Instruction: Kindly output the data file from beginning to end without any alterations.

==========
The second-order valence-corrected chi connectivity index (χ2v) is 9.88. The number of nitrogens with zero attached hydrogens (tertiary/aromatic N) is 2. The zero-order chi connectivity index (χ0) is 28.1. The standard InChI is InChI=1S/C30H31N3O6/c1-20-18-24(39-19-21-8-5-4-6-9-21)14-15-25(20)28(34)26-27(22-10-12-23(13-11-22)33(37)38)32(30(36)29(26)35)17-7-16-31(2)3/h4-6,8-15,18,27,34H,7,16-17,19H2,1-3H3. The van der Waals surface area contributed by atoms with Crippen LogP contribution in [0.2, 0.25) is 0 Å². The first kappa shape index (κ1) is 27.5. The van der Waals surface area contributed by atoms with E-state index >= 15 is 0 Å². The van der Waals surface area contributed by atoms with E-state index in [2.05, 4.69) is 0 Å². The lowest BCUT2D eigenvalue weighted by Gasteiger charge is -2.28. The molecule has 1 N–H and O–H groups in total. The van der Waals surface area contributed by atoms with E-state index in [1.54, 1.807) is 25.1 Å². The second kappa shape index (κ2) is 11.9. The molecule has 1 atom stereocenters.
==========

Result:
The second-order valence-corrected chi connectivity index (χ2v) is 9.88. The number of nitrogens with zero attached hydrogens (tertiary/aromatic N) is 2. The zero-order chi connectivity index (χ0) is 28.1. The standard InChI is InChI=1S/C30H31N3O6/c1-20-18-24(39-19-21-8-5-4-6-9-21)14-15-25(20)28(34)26-27(22-10-12-23(13-11-22)33(37)38)32(30(36)29(26)35)17-7-16-31(2)3/h4-6,8-15,18,27,34H,7,16-17,19H2,1-3H3. The van der Waals surface area contributed by atoms with Crippen LogP contribution in [0.2, 0.25) is 0 Å². The first kappa shape index (κ1) is 27.5. The van der Waals surface area contributed by atoms with E-state index >= 15 is 0 Å². The van der Waals surface area contributed by atoms with E-state index in [2.05, 4.69) is 0 Å². The lowest BCUT2D eigenvalue weighted by Gasteiger charge is -2.28. The molecule has 1 N–H and O–H groups in total. The van der Waals surface area contributed by atoms with E-state index in [1.54, 1.807) is 25.1 Å². The second kappa shape index (κ2) is 11.9. The molecule has 1 atom stereocenters.